Graduate Management News

November 2015

The Newsletter of the Graduate Management Admission Council

Make it Happen: A Morning Routine Blueprint That Will Make You a Rock Star

Successful leaders employ morning rituals that maximize their energy, productivity, and creativity all day long. Consider these tips for starting your day.

Professional Development Tips

 

 

 

 

 

  • Boost your energy level, and your day, with exercise.
    • It’s been said that people who exercise during the workday have more energy and a more positive outlook, both of which are critical to getting things done.
    • Exercising first thing in the morning ensures you'll have the time for it, and it improves your self-control and energy levels all day long.
  • No screen time until breakfast.
    • When you start your day with e-mails, texts, and other related activities you risk losing focus and surrendering to the needs of others.
    • Start your day with something relaxing to set the tone for the day.
    • Consider meditation, exercise, or even a short walk over the frenetic pace and demands of email and social media.
  • Eat a real breakfast.
    • Eating anything at all for breakfast puts you ahead of a lot of people. People who eat breakfast have more stable blood-sugar levels and tend to be less hungry during the day.
    • And these are just the statistics for people who eat any breakfast. A healthy breakfast gives you energy, improves your short-term memory, and helps you to concentrate more intensely and for longer periods.
  • Set attainable goals for the day.
    • Setting goals specific to your day puts you on the path to productivity. Narrow your goals down to those you can achieve.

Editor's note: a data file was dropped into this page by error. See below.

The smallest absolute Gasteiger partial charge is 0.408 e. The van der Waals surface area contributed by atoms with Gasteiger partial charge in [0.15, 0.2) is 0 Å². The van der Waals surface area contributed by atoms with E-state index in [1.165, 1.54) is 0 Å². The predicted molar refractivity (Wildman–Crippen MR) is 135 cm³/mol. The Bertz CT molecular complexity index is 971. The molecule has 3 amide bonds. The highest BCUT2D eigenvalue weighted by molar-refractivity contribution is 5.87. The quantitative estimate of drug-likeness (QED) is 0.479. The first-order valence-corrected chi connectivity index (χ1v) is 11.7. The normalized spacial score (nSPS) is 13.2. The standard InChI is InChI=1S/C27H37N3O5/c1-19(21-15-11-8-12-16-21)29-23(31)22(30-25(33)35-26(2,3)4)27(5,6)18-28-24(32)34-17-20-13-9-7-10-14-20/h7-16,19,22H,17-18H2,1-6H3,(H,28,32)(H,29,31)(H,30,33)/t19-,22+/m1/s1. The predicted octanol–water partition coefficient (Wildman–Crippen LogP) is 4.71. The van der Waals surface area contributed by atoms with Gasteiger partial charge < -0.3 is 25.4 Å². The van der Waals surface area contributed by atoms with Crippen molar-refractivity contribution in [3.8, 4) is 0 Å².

• Vague goals are counterproductive. Rather than, “I’m going to finish following up with last week’s email requests.” How about, “I’m going to complete my follow-up list by spending two hours on half of the list in the morning and two hours on the second half in the afternoon before 5 pm.” Now, you have your goal and your path to achieving it.
  • Clean your workspace.
    • A tidy workspace makes a big difference in your ability to concentrate. Clutter pulls your attention away from your work.
  • Assign times to your to-do list, and monitor your progress.
    • There's no point in setting goals if you don't check in on your progress in achieving them.
    • Evaluate your progress critically. If you're behind schedule or find that you’re rushing and doing sloppy work, then adjust your goals or your work ethic accordingly.
  • Keep meetings on schedule.
    • Meetings, if not managed well, can waste your time and sabotage an otherwise productive morning.
    • Stating your meeting agenda at the outset immediately focuses all in attendance. Keep your morning meetings on time and your entire day will stay on track.
  • Just say no.
    • Saying “no” can protect your productivity. Avoid phrases such as, “I don't think I can" or "I'm not certain."
    • A firm “no” lets you honor your existing commitments. An inability to say “no” will likely lead to stress, burnout, or lower productivity.